Applied theatre with students with refugee backgrounds: Pedagogical considerations for TESOL settings


School of Conflict Management, Peacebuilding and Development

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This article presents select findings from a case study about applied theatre at a school for girls with refugee backgrounds in the United States. The data were collected through direct observations, semi-structured interviews, and analysis of students' work. The study uses an intersectional analysis to explore relationships between gender, race, heritage cultures, and language use in arts-based activities. The author describes one assignment in which students researched a woman from history and then wrote and performed a first-person monologue from this person's point of view. The researcher discusses ways that the assignment's structure limited students' choices about whom to learn about and portray. In particular, the assignment centered gender over other aspects of students' identities related to heritage cultures, heritage languages, and race. Findings are also reported from interviews with students about how they navigated these parameters and their experiences as writers and performers. Finally, the author considers ways audiences may shape the narratives students are encouraged to tell. Findings highlight ways arts-based practices directly and indirectly influenced the narratives students with refugee backgrounds created and performed in their resettlement community. The author concludes by discussing implications for arts-based practices for teaching English to speakers of other languages (TESOL).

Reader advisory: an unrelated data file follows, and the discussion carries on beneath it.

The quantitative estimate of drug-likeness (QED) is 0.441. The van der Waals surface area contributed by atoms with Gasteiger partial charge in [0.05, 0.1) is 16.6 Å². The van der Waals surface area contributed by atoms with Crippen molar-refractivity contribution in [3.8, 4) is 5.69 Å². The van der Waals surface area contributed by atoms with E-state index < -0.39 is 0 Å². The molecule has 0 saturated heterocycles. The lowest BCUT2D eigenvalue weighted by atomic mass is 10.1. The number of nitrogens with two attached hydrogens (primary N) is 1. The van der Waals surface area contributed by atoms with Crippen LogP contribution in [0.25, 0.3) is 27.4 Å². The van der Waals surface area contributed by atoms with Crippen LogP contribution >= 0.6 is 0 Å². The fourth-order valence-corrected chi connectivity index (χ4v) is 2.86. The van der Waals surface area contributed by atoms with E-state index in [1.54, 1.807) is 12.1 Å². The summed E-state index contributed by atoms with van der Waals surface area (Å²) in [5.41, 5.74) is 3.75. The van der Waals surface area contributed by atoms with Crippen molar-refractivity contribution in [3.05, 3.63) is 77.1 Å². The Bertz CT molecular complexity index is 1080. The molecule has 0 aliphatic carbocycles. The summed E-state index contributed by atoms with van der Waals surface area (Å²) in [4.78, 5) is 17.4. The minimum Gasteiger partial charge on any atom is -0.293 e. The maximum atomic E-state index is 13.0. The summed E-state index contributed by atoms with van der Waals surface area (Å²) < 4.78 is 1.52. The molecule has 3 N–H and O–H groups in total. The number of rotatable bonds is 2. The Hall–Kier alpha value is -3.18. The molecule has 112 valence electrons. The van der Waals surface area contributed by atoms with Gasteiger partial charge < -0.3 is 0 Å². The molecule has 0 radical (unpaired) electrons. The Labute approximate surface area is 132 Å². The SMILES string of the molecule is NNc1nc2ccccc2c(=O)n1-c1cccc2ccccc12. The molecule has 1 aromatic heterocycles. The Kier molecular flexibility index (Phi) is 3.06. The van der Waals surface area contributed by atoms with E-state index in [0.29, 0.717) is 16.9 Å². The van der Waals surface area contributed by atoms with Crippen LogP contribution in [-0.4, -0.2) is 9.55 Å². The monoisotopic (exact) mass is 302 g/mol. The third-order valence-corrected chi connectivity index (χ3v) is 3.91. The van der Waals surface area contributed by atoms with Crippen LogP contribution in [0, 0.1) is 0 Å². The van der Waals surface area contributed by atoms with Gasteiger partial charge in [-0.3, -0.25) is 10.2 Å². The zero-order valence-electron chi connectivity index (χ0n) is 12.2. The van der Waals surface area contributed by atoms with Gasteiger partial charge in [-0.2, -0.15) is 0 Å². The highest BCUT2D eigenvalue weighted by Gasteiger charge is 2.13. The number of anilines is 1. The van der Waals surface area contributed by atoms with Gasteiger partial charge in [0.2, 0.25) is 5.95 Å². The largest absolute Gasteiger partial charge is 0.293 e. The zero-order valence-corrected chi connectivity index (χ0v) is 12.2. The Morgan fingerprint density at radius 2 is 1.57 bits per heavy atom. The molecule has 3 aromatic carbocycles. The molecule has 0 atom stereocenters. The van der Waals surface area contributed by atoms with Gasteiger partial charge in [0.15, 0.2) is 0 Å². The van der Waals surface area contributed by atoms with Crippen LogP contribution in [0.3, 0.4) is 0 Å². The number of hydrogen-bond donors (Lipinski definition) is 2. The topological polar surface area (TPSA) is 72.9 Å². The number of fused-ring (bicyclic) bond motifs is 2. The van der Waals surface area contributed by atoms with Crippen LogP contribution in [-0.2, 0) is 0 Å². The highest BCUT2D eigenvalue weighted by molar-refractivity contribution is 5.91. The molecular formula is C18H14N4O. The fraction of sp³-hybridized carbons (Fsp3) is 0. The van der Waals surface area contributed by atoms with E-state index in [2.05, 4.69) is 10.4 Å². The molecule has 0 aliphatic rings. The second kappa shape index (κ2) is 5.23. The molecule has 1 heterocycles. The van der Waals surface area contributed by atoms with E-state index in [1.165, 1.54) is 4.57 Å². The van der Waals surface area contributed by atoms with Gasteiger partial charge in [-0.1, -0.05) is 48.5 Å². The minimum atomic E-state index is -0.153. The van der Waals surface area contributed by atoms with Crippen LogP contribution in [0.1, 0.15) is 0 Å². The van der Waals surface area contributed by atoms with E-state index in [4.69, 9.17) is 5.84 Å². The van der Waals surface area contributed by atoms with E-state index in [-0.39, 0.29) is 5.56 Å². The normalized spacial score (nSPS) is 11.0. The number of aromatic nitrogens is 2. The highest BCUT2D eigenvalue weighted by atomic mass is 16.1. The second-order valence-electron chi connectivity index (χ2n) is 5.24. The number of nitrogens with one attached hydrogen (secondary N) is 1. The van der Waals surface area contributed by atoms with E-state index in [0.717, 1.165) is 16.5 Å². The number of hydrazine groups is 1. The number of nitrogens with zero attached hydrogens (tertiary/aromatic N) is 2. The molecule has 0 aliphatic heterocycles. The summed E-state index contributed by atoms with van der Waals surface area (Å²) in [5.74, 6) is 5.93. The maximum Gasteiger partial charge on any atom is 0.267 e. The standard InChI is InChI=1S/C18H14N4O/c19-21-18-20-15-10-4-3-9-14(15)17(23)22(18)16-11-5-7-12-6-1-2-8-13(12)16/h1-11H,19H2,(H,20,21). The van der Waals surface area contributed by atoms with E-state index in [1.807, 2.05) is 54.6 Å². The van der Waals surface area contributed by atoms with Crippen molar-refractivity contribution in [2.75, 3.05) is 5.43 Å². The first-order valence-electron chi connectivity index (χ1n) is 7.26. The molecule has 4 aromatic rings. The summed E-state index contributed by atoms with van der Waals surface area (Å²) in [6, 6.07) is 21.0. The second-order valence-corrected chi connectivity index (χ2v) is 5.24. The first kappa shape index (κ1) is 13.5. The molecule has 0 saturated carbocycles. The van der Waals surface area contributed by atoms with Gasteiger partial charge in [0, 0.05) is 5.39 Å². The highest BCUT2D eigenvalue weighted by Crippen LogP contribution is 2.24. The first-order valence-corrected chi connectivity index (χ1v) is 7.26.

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TESOL Journal

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